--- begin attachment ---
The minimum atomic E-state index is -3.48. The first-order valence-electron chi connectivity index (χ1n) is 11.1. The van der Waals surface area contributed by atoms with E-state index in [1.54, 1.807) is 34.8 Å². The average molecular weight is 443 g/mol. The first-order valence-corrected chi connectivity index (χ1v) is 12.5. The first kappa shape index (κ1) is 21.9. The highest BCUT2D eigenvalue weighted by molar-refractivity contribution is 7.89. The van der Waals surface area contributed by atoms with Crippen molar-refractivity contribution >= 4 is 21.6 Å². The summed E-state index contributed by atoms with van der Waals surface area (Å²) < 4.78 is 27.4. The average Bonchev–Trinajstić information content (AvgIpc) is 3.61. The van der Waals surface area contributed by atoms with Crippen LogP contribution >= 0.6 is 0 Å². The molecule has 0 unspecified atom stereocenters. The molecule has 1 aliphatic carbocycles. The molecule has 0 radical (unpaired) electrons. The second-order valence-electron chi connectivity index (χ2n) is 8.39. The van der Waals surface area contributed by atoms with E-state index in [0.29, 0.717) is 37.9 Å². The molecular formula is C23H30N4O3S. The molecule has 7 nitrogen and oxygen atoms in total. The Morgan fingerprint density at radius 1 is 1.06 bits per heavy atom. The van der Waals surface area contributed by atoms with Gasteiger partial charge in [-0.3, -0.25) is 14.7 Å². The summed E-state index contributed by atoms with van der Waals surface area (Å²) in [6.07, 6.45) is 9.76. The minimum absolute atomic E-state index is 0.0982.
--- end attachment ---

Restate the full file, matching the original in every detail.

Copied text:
The minimum atomic E-state index is -3.48. The first-order valence-electron chi connectivity index (χ1n) is 11.1. The van der Waals surface area contributed by atoms with E-state index in [1.54, 1.807) is 34.8 Å². The average molecular weight is 443 g/mol. The first-order valence-corrected chi connectivity index (χ1v) is 12.5. The first kappa shape index (κ1) is 21.9. The highest BCUT2D eigenvalue weighted by molar-refractivity contribution is 7.89. The van der Waals surface area contributed by atoms with Crippen molar-refractivity contribution >= 4 is 21.6 Å². The summed E-state index contributed by atoms with van der Waals surface area (Å²) < 4.78 is 27.4. The average Bonchev–Trinajstić information content (AvgIpc) is 3.61. The van der Waals surface area contributed by atoms with Crippen LogP contribution >= 0.6 is 0 Å². The molecule has 0 unspecified atom stereocenters. The molecule has 1 aliphatic carbocycles. The molecule has 0 radical (unpaired) electrons. The second-order valence-electron chi connectivity index (χ2n) is 8.39. The van der Waals surface area contributed by atoms with E-state index in [0.29, 0.717) is 37.9 Å². The molecular formula is C23H30N4O3S. The molecule has 7 nitrogen and oxygen atoms in total. The Morgan fingerprint density at radius 1 is 1.06 bits per heavy atom. The van der Waals surface area contributed by atoms with Gasteiger partial charge in [-0.3, -0.25) is 14.7 Å². The summed E-state index contributed by atoms with van der Waals surface area (Å²) in [6.07, 6.45) is 9.76. The minimum absolute atomic E-state index is 0.0982.